#1 Stocks vs Real Estate
Which investment is better for you?
The question of whether to invest in stocks or real estate is an age-old debate in the investing world. Talk to a seasoned real estate investor and they'll probably tell you that the stock market is a casino where fools go to lose money.
Ask a long-time stock market investor, and they'll tell you that real estate is hard work - full of fixing toilets and dealing with nightmare tenants.
While there's a lively debate about which is the better investment, the truth is that both can be great investments. It really comes down to which is right for you.
To help you decide, we're going to cover 3 areas where these investments are different:
Active vs. passive
Debt + Taxes
Real estate is a business
Buying an investment property is more similar to buying a small business than it is to buying shares of public companies. Real estate is a business - albeit the simplest business in the world:
Your customer is the tenant and your product is a home
You may need a local business license, LLC, insurance etc.
You are responsible for delivering a service and are legally liable in some cases
Real estate investing is not 100% passive, however you can make it more passive by hiring a property manager. It comes down to time vs money - how much work you want to do yourself, and how much you can afford to pay for other people to do that work, while still earning your desired return on investment from the property.
If you hire a property manager you will not need to spend time on your investment every day, or even every week. But there is always an element of 'managing the manager'. You may also need to approve repair requests, pay bills, do bookkeeping, and pay taxes.
Real estate is a simple business but at the end of the day you need to decide if you want to run a business or not. If you want zero headache and 100% passive investments, real estate is not for you.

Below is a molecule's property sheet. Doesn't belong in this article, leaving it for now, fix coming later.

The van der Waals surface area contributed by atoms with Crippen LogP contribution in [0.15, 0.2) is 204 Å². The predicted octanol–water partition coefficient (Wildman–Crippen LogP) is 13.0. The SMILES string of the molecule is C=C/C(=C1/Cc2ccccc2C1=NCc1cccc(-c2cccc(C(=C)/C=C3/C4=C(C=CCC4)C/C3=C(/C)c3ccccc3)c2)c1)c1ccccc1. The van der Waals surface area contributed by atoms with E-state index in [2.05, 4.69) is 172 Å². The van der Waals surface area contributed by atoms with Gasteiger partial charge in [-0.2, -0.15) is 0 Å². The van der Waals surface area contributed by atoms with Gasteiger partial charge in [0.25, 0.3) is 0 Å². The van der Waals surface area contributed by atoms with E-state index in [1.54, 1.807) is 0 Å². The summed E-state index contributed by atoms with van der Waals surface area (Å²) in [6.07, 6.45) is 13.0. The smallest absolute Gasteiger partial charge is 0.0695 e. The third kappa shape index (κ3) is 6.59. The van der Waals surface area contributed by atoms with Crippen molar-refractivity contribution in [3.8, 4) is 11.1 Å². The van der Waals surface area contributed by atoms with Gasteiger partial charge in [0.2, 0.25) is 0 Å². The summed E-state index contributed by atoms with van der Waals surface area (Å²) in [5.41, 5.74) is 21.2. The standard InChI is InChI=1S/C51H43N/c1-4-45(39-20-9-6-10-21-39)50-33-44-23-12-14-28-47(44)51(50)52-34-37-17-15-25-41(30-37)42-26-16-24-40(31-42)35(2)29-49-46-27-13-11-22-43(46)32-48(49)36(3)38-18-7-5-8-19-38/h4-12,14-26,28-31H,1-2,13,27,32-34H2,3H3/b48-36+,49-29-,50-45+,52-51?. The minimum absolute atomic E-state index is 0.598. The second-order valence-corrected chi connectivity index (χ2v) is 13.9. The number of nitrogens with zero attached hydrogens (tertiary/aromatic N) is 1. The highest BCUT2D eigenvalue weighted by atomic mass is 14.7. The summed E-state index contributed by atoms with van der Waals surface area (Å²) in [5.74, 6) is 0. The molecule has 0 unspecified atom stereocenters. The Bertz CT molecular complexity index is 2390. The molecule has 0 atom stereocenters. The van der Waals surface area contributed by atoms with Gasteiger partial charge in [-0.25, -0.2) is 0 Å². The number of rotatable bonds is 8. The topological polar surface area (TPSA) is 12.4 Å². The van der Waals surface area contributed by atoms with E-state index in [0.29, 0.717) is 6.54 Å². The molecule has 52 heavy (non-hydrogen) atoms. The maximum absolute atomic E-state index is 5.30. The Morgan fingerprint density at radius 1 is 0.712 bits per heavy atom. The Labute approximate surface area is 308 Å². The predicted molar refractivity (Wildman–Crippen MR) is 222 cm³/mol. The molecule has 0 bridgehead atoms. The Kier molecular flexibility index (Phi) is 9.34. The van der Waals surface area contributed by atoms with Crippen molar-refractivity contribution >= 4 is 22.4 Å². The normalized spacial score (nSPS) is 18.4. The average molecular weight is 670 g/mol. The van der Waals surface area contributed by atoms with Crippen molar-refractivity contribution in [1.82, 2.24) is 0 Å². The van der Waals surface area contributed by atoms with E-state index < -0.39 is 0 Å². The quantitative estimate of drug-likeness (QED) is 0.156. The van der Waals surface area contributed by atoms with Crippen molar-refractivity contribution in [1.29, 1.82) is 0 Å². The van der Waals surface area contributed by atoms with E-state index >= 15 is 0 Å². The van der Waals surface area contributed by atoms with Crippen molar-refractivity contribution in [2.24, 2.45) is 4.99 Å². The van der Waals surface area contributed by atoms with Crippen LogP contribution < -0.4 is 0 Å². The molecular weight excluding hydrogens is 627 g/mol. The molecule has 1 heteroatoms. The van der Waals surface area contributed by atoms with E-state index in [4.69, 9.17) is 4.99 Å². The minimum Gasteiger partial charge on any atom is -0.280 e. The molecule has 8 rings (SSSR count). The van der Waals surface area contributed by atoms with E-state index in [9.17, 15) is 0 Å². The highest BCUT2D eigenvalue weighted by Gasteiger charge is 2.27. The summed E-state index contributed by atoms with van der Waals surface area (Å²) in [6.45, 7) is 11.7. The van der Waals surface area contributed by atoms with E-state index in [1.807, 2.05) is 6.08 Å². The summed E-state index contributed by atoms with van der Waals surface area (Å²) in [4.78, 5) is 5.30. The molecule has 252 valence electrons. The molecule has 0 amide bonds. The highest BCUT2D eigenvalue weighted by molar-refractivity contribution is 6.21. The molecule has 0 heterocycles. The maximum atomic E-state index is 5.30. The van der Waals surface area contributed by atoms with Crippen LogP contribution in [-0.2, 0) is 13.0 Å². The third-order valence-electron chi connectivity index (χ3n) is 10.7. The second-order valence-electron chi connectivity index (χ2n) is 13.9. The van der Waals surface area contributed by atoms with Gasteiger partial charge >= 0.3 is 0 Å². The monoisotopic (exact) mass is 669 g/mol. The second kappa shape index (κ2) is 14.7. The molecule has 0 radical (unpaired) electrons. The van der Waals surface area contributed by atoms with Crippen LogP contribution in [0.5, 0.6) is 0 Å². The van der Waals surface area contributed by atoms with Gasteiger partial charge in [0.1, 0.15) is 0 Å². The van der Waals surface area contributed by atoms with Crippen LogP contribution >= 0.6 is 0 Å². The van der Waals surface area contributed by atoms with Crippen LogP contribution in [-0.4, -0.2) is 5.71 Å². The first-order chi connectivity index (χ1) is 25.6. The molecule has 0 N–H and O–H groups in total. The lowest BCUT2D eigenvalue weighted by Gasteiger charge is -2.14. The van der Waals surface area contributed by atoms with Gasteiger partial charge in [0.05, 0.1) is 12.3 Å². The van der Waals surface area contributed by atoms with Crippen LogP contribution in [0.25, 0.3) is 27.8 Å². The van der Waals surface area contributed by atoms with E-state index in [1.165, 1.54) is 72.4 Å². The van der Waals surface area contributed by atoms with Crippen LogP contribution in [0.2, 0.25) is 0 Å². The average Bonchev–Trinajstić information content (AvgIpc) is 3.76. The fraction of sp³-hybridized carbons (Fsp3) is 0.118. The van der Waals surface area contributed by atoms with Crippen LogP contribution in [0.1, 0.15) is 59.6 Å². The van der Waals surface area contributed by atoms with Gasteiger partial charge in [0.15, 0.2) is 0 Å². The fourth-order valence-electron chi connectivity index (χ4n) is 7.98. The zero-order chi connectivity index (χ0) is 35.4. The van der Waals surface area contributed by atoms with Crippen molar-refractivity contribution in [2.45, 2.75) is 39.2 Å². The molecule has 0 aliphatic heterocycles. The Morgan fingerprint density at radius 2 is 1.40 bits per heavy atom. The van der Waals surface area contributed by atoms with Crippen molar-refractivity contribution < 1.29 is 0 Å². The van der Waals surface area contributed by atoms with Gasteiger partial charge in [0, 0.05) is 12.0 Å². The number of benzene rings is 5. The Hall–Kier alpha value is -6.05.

On the other hand, investing in stocks can be as passive or active as you want - it depends on your style of investing. If you take the bogleheads approach and invest in 1-3 broad market index funds (ETFs), and you automate your regular investments, then you’re investing is 99% passive. Or you could use a robo-advisor such as
However, if you choose to invest in individual stocks you may spend hours researching companies, listening to earnings calls, and scouring their financial statements. While there are no toilets to fix, this constant research and decision making takes time and effort and can make this style of investing much less passive.
They make you wealthy in different ways
Both stocks and real estate provide equity in an underlying asset. You can also earn income through both investments, in the form of stock dividends or cash flow from rentals. But the big difference between them are in how they are financed and taxed.
Returns from real estate = appreciation + cashflow + loan paydown + tax benefits
Returns from stocks = appreciation + dividends (+tax benefits IF stocks are held in a tax advantaged account)
When you break it down, the primary advantages of real estate are how you can finance the investment (leverage), and how the government incentivizes real estate investing through taxes. The combination of debt + taxes is extremely powerful.
Debt is powerful in two ways: As you pay your monthly mortgage payment, your equity grows incrementally because the loan balance decreases over time. This is often called loan paydown. Essentially, your tenant is building your equity (wealth).
On top of that, as the property appreciates in value, you get 100% of that equity upside - not the bank. Let’s say you purchase a property for $500,000 with a $50,000 down payment. The bank loans you $450,000. 5 years later, the property is worth $750,000. You now have $300,000 in equity, not counting the load paydown over that 5 years! That’s a 6x return in 5 years. That is the power of leverage.
But wait, there’s more! Those interest payments you make are tax deductible, so they lower your taxable income from the property. The tax advantages for real estate investors allow you to earn cash flow on a property and with deductions and depreciation, pay low or no income tax on the property. And in some cases, pay no taxes at all. In addition, if you choose to sell the property, you can defer paying capital gains tax by using a 1031 exchange to roll the entire proceeds of the sale into bigger/better property - tax free.